Italy

  • Oosterveld Joins The Warcast Podcast to Discuss Italy's New Coalition Government


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  • The G7 Summit in the Age of Trump

    As the world awaits the much-anticipated summit between US President Donald J. Trump and North Korean leader Kim Jong-un in Singapore on June 12, the president must first prepare for another important meeting: the G7.

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  • Italy is Too Big to Fail

    While the fundamentals of the Italian economy remain sound, the political uncertainty gripping the country has spooked markets. Tools created during the European debt crisis in 2009—such as the European Stability Mechanism (ESM)—are insufficient to support funding needs of the Italian sovereign and corporate sector for a sustained period of time. Interventions such as the ones deployed a few years ago by the ESM (and its predecessor, the European Financial Stability Facility) in collaboration with the International Monetary Fund (IMF) and the European Central Bank (ECB) for Greece, Ireland, Cyprus, Portugal, and Spain are not a viable option should yields on Italian debt continue to rise.

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  • Italy's President Keeps Populists At Bay

    Italy is, not for the first time, in political crisis. But this time, what happens in Rome could have a big impact on financial markets, the euro, and the longer-term future of the European Union as a whole.

    Sergio Mattarella, the country’s largely ceremonial president, took the unusual step on May 28 of vetoing a candidate for finance minister: Paolo Savona, an economist who considers the euro an instrument of German imperialism. Savona once wrote a plan for how Italy could “secretly” leave the single currency.

    Mattarella feared—not unreasonably—that Savona’s appointment could trigger a market panic.

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  • Oosterveld and Morales Salto-Weis in MarketWatch: Will Italy’s Next Government Try to Pull it Out of the Euro?


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  • Italy May Soon Be Led by an Anti-EU, Pro-Putin Coalition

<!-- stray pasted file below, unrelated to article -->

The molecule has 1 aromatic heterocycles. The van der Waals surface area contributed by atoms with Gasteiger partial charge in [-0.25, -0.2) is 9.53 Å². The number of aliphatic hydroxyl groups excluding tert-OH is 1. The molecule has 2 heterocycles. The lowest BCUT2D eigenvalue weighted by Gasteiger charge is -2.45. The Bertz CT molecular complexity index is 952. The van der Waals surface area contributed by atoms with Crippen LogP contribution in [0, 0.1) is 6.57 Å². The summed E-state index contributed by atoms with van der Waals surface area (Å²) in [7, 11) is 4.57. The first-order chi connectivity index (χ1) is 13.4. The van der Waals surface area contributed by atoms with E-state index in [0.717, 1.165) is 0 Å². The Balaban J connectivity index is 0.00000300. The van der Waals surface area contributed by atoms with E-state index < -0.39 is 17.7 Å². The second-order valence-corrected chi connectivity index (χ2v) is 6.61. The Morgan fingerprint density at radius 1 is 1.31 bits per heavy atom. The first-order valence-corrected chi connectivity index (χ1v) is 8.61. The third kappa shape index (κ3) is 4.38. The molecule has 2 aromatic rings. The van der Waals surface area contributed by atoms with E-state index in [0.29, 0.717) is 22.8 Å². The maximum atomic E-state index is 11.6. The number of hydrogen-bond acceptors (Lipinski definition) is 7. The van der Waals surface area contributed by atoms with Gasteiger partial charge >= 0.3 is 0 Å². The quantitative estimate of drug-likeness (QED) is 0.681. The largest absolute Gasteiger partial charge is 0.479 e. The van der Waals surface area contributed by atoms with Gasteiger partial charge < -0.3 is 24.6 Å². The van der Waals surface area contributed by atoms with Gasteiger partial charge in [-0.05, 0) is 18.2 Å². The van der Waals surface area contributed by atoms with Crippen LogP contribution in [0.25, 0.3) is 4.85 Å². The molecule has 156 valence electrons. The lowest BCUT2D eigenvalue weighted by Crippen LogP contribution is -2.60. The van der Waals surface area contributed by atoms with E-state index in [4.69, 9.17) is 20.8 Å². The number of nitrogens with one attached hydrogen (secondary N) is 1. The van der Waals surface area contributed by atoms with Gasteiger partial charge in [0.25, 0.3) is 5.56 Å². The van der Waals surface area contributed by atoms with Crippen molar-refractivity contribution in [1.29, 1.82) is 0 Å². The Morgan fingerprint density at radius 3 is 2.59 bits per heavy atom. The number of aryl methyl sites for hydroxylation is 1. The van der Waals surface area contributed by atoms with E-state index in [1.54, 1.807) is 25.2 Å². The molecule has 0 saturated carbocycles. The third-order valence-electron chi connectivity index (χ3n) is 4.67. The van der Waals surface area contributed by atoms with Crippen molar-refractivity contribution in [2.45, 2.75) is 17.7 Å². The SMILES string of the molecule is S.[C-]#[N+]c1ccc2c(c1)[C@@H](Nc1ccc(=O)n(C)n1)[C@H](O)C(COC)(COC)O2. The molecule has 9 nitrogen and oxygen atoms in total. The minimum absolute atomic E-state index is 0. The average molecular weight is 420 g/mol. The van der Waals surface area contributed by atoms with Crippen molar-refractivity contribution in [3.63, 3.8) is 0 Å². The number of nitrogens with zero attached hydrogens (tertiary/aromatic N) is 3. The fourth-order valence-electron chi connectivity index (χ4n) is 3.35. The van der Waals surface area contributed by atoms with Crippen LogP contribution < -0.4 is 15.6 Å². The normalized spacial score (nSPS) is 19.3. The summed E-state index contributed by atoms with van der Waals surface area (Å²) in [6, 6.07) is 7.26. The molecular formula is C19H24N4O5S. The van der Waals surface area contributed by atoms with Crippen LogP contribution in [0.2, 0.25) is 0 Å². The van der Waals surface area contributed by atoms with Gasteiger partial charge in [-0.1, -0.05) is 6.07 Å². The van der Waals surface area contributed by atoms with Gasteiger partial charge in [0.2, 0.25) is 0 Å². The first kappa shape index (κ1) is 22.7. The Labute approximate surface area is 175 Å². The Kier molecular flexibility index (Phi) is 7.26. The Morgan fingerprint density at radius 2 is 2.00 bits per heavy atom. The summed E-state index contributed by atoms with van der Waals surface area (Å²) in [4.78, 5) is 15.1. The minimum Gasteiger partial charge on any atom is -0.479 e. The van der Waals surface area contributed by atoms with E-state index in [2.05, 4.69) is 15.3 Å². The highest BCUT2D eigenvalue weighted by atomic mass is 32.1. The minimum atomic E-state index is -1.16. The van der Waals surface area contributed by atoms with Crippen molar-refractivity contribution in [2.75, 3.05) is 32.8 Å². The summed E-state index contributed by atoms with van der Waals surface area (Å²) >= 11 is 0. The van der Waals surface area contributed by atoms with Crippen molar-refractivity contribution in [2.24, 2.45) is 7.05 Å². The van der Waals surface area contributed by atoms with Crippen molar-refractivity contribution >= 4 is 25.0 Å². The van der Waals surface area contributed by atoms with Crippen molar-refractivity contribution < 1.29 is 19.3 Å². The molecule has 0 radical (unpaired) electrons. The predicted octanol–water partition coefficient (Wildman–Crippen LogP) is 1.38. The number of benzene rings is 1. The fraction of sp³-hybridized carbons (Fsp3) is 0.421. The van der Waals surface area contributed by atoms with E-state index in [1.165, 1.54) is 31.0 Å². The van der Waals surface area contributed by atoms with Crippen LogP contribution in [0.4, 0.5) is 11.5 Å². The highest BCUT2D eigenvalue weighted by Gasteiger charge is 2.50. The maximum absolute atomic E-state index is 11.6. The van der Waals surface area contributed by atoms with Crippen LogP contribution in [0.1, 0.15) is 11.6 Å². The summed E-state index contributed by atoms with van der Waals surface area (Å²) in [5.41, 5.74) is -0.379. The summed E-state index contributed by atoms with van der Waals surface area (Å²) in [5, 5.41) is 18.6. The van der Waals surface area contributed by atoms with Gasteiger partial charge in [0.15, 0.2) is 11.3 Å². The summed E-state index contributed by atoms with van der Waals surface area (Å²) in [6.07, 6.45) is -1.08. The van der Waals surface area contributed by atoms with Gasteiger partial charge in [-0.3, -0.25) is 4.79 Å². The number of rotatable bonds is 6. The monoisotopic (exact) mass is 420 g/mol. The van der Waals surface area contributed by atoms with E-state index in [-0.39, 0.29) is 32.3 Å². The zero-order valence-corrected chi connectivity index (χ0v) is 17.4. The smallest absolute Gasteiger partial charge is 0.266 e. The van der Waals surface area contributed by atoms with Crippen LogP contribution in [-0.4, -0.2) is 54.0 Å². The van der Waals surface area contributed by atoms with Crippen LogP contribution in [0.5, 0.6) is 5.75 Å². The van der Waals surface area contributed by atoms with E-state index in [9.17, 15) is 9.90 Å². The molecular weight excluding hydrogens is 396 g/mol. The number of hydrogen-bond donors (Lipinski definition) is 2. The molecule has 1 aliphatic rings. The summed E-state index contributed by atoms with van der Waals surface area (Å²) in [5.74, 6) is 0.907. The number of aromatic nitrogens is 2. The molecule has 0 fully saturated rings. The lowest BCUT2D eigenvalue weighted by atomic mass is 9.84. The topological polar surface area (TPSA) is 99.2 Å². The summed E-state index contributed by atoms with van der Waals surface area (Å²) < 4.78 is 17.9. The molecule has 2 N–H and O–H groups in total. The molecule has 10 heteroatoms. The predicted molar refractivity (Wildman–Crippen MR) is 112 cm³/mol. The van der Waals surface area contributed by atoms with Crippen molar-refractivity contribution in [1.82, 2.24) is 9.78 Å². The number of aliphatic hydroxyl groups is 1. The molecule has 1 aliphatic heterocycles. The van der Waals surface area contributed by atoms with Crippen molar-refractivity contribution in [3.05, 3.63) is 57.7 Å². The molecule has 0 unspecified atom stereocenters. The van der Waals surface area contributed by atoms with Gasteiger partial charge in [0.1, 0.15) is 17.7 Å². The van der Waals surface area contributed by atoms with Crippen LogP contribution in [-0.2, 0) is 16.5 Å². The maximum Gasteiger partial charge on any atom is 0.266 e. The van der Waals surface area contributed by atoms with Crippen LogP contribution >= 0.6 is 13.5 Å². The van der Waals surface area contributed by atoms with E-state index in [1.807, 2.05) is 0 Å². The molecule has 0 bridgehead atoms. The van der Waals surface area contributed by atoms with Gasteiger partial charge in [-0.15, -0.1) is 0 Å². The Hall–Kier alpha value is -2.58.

Italy’s populist Five Star Movement and the League have finalized a coalition agreement that challenges the consensus of the European Union (EU).

    There are still a couple of hurdles to be cleared: the parties have yet to agree on a candidate for prime minister and supporters of the Five Star Movement are voting in an online poll this weekend to approve or reject the agreement. Given that many Five Star voters come from the left and the League is far to the right, the outcome could be a surprise. But if the party leaders get their way, Europe’s fourth-largest economy will soon be governed by an anti-EU coalition.

    There are two immediate challenges for the rest of the EU.

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  • Braw in Defense One: For Not-Quite-Wars, Italy Has a Useful Alternative to Traditional Troops


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  • Italian Election Puts Europe in Uncharted Waters

    Italy’s March 5 parliamentary election, in which anti-establishment parties won half of the vote, has caused a political earthquake with the potential to reshape Italy, Europe’s future, and even how populism impacts democracy. 

    Traditional political forces on the left and center are foundering. What will take their place remains to be seen both within Italy and in Europe as a whole, which remains split between its “Franco-German liberal democratic core” and illiberal democratic regimes in Hungary, Poland, and now potentially Italy.

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  • #ElectionWatch: Echo Campaigns and Electoral Results in Italy

    Prior to nationwide elections on March 4, @DFRLab published analysis outlining the complex relations between Italian political parties and the Kremlin. In the wake of foreign interference in domestic elections across Europe and the United States, a pressing debate continued over how these relations may have impacted Italy’s nationwide vote.

    However, links between political actors are not the only channel through which foreign influence can potentially spread. The internet offers a new environment of less conventional, but perhaps more effective, channels to disseminate information and, therefore, disinformation. Social media pages, news blogs, and other types of websites have become the easiest and quickest means to promote a message, whether a traditional political program or malicious propaganda.

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  • Oosterveld Quoted in Newsweek on Italian Five Star Movement


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